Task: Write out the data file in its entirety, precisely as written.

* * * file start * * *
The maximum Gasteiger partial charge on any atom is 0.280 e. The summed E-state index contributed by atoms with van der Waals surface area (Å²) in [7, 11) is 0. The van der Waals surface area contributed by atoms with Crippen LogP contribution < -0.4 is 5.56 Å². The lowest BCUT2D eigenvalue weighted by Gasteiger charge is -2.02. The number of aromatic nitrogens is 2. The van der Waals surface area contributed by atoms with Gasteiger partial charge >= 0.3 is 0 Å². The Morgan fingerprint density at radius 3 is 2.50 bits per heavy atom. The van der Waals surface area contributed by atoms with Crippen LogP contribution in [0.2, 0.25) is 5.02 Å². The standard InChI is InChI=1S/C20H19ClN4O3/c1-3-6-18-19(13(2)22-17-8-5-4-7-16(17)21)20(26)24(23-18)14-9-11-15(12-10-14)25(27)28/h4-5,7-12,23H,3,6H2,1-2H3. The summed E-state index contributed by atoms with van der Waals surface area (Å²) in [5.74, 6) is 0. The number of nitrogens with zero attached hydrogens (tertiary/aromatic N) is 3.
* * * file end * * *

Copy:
The maximum Gasteiger partial charge on any atom is 0.280 e. The summed E-state index contributed by atoms with van der Waals surface area (Å²) in [7, 11) is 0. The van der Waals surface area contributed by atoms with Crippen LogP contribution < -0.4 is 5.56 Å². The lowest BCUT2D eigenvalue weighted by Gasteiger charge is -2.02. The number of aromatic nitrogens is 2. The van der Waals surface area contributed by atoms with Gasteiger partial charge >= 0.3 is 0 Å². The Morgan fingerprint density at radius 3 is 2.50 bits per heavy atom. The van der Waals surface area contributed by atoms with Crippen LogP contribution in [0.2, 0.25) is 5.02 Å². The standard InChI is InChI=1S/C20H19ClN4O3/c1-3-6-18-19(13(2)22-17-8-5-4-7-16(17)21)20(26)24(23-18)14-9-11-15(12-10-14)25(27)28/h4-5,7-12,23H,3,6H2,1-2H3. The summed E-state index contributed by atoms with van der Waals surface area (Å²) in [5.74, 6) is 0. The number of nitrogens with zero attached hydrogens (tertiary/aromatic N) is 3.